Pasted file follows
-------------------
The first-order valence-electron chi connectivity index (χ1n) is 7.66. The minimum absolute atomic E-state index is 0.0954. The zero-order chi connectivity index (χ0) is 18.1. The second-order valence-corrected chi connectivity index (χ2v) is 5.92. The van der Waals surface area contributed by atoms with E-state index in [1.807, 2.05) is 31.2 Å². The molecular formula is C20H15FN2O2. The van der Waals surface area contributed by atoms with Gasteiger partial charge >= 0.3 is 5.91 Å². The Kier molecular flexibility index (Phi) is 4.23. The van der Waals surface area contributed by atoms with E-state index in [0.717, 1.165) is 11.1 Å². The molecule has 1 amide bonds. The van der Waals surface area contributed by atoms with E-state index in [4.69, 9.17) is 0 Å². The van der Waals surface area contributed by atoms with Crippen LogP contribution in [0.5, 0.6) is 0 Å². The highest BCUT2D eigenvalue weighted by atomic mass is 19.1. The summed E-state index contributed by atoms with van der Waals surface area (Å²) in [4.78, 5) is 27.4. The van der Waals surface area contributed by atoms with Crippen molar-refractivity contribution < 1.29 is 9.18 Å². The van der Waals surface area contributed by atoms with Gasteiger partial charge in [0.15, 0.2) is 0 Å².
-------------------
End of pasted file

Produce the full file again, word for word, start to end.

The first-order valence-electron chi connectivity index (χ1n) is 7.66. The minimum absolute atomic E-state index is 0.0954. The zero-order chi connectivity index (χ0) is 18.1. The second-order valence-corrected chi connectivity index (χ2v) is 5.92. The van der Waals surface area contributed by atoms with E-state index in [1.807, 2.05) is 31.2 Å². The molecular formula is C20H15FN2O2. The van der Waals surface area contributed by atoms with Gasteiger partial charge >= 0.3 is 5.91 Å². The Kier molecular flexibility index (Phi) is 4.23. The van der Waals surface area contributed by atoms with E-state index in [0.717, 1.165) is 11.1 Å². The molecule has 1 amide bonds. The van der Waals surface area contributed by atoms with E-state index in [4.69, 9.17) is 0 Å². The van der Waals surface area contributed by atoms with Crippen LogP contribution in [0.5, 0.6) is 0 Å². The highest BCUT2D eigenvalue weighted by atomic mass is 19.1. The summed E-state index contributed by atoms with van der Waals surface area (Å²) in [4.78, 5) is 27.4. The van der Waals surface area contributed by atoms with Crippen molar-refractivity contribution < 1.29 is 9.18 Å². The van der Waals surface area contributed by atoms with Gasteiger partial charge in [0.15, 0.2) is 0 Å².